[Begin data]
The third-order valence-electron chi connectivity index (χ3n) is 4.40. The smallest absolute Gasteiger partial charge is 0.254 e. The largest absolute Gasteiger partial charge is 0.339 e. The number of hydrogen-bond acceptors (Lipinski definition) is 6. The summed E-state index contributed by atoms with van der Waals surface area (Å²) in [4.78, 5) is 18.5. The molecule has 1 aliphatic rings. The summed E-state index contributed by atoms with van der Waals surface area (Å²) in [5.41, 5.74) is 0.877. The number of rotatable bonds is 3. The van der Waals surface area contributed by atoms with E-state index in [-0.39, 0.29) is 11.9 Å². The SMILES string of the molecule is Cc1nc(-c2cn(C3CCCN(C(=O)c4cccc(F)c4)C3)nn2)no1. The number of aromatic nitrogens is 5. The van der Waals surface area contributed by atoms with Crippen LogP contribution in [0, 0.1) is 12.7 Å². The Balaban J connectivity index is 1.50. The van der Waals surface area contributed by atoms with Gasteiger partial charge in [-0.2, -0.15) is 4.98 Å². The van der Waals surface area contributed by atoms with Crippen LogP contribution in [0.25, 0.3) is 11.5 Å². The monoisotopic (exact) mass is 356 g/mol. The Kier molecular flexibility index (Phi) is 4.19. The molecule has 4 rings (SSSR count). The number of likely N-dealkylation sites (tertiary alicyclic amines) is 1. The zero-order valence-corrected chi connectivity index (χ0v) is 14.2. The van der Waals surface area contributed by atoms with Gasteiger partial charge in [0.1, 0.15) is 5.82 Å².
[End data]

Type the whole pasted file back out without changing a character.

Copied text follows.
The third-order valence-electron chi connectivity index (χ3n) is 4.40. The smallest absolute Gasteiger partial charge is 0.254 e. The largest absolute Gasteiger partial charge is 0.339 e. The number of hydrogen-bond acceptors (Lipinski definition) is 6. The summed E-state index contributed by atoms with van der Waals surface area (Å²) in [4.78, 5) is 18.5. The molecule has 1 aliphatic rings. The summed E-state index contributed by atoms with van der Waals surface area (Å²) in [5.41, 5.74) is 0.877. The number of rotatable bonds is 3. The van der Waals surface area contributed by atoms with E-state index in [-0.39, 0.29) is 11.9 Å². The SMILES string of the molecule is Cc1nc(-c2cn(C3CCCN(C(=O)c4cccc(F)c4)C3)nn2)no1. The number of aromatic nitrogens is 5. The van der Waals surface area contributed by atoms with Crippen LogP contribution in [0, 0.1) is 12.7 Å². The Balaban J connectivity index is 1.50. The van der Waals surface area contributed by atoms with Gasteiger partial charge in [-0.2, -0.15) is 4.98 Å². The van der Waals surface area contributed by atoms with Crippen LogP contribution in [0.25, 0.3) is 11.5 Å². The monoisotopic (exact) mass is 356 g/mol. The Kier molecular flexibility index (Phi) is 4.19. The molecule has 4 rings (SSSR count). The number of likely N-dealkylation sites (tertiary alicyclic amines) is 1. The zero-order valence-corrected chi connectivity index (χ0v) is 14.2. The van der Waals surface area contributed by atoms with Gasteiger partial charge in [0.1, 0.15) is 5.82 Å².